The colors: one refers to the system of the chakras and their symbolic.

  • Yogi Bhajan advocated wearing white outfits, especially to teach. He wished us all recognizable. White represents light : it is the color that best reflects the sun’s rays. All the colors are included in white. There are many shades of it: off-white, snow, ivory, marble, mother-of-pearl, milk, lilies, cotton … White is associated with purity – and mourning in the East.
  • Black is not a color. It takes and keeps what comes from the outside like, for example, the heat. Black is associated with elegance and depth. It does not reflect any part of the spectrum of visible light, instead it absorbs light.
  • In a certain way, the brain distinguishes the primary colors. Indeed, wearing a single color conveys consistency, a unique vibration, a strong aura, a relaxing effect (it is easier a message to process). On the other hand, color mixes represent energies, moods, a more complex hormonal « game » and longer a message to process. If there are several colors, the message is fragmented, the aura will be upset. It is advisable to avoid mixing colors if the energy is low.

The turban: the hair is part of the electromagnetic field. They are our antennae. Combing them up raises our energy upwards. When wearing a turban, the bones of the skull are adjusted, and we are more focused. The turban line gives a strong arc line, better projection and better non-verbal communication. The others perceive more clarity in us when our forehead is clear.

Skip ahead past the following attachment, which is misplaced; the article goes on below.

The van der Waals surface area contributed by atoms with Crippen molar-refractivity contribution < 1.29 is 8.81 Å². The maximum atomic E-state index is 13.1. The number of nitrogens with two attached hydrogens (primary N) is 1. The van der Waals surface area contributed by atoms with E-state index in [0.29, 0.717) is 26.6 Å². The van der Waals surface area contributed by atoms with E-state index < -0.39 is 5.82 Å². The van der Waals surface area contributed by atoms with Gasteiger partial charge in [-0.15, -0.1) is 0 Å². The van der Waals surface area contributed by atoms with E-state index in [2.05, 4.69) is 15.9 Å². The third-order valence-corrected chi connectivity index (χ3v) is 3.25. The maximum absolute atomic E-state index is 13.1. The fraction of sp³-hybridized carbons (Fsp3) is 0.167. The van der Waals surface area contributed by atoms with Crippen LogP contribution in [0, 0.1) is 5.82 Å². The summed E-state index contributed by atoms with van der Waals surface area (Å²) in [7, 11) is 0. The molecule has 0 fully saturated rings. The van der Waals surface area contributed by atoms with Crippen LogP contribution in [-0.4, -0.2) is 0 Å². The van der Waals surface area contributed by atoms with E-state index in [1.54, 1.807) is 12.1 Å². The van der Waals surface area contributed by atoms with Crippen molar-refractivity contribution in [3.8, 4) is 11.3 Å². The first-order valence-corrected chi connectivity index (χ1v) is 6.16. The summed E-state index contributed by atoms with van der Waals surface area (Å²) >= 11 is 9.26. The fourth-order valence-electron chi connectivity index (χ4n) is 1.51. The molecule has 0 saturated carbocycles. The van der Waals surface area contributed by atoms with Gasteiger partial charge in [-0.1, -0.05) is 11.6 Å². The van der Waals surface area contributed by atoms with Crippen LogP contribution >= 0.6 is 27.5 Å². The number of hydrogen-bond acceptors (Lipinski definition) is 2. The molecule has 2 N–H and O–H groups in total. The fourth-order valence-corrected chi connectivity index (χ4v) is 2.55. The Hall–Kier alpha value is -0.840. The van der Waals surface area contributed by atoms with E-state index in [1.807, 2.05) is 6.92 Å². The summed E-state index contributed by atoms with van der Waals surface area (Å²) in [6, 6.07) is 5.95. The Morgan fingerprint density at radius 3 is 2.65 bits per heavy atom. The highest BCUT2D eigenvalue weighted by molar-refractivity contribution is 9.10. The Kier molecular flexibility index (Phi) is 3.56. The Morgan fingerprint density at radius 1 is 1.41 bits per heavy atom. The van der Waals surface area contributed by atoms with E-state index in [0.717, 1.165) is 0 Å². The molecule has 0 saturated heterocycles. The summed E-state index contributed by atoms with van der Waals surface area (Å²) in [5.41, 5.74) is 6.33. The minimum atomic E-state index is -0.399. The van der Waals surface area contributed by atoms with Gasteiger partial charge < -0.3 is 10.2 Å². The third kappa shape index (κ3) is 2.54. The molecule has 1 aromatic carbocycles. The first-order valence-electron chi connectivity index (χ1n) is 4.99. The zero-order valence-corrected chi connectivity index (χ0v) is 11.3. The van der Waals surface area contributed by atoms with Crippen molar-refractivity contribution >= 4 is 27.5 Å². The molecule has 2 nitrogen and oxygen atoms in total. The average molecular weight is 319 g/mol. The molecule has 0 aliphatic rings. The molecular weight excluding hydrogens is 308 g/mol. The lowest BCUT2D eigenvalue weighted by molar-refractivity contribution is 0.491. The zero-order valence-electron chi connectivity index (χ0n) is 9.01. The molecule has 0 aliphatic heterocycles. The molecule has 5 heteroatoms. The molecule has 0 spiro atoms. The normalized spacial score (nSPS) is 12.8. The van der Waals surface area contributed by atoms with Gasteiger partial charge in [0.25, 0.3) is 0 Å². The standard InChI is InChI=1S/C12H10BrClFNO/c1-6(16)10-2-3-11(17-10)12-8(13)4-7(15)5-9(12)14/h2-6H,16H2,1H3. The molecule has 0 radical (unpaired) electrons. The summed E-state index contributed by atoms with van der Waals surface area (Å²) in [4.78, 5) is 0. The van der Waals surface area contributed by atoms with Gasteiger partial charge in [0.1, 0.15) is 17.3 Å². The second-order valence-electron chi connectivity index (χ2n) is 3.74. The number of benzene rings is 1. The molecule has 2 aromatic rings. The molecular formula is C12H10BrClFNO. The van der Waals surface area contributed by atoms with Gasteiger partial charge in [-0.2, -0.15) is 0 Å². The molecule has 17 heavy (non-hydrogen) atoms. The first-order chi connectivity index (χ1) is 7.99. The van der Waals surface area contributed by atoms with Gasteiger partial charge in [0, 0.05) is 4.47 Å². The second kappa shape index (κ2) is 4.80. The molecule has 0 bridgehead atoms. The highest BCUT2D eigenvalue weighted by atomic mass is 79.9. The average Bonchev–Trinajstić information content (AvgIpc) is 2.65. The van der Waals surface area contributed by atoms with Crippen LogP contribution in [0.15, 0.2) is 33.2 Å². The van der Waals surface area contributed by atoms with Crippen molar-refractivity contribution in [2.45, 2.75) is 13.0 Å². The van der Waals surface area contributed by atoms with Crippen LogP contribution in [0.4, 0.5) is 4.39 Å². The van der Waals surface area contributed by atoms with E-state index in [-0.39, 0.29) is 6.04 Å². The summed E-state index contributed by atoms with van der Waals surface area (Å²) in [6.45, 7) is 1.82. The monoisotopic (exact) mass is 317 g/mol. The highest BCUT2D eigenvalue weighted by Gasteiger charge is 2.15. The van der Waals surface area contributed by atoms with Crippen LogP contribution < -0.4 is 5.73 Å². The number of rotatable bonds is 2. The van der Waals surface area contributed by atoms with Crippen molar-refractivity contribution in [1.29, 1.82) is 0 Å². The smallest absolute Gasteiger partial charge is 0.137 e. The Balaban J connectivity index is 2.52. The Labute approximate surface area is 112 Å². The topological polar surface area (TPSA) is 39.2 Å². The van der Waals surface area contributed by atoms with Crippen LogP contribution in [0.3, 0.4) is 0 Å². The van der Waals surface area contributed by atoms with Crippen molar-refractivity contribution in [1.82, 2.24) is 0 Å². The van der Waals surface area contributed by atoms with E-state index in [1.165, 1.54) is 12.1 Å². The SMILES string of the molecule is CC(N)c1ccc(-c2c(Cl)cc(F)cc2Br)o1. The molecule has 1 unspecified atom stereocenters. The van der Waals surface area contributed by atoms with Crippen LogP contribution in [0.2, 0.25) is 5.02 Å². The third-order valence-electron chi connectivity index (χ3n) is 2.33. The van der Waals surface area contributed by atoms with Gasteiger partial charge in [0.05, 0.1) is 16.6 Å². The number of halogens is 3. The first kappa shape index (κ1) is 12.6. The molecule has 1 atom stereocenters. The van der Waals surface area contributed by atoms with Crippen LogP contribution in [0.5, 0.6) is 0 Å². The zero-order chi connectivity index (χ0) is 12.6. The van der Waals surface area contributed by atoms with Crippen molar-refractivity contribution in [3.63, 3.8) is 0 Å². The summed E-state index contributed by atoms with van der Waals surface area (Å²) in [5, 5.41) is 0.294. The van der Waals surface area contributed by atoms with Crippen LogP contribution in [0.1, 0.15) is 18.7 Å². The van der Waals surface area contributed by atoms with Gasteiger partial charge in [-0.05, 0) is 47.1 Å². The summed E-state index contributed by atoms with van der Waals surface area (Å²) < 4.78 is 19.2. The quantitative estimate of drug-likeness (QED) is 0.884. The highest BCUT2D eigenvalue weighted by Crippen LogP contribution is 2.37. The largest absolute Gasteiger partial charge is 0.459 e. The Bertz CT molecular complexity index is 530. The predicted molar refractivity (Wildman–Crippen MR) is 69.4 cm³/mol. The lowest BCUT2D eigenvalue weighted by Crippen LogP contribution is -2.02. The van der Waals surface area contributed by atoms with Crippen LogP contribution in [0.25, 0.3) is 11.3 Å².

The belt and the pants : Yogi Bhajan was a Sikh; he advocated wearing a wide belt and a wide pants called Kashaira – both part of the traditional Sikh costume – for more strength and control.

The shoes: in the yoga practice, we do not wear shoes, for better connection to the earth. We get our vitality there.

Like white garments and natural plant fibers, monochrome floating garments strengthen the aura.

What to do?

Many of our habits stem from prejudices that come from the past (culture, family, personal history, etc.). Let us give ourselves the opportunity to renew what we represent and open a new space, suggest Satya and Jiwan.

Let us find a balance between the desire to be noticed, to seduce and a certain forgetfulness of self in the service of others.

Let consistency serve the person we want to be among the others. It is necessary for our social life and deserves to be sought for our happiness and our prosperity.

Quality or quantity? What do we really need? Let’s open our suitcase and check that our clothes match the person we are today. Let us go beyond categories, styles. Let’s listen to Shakti, let’s find out who we are and what gifts we have brought back from other lives and what are our gifts in this life. Are we serving our highest Self, our true Self? To discover it is to discover who we are.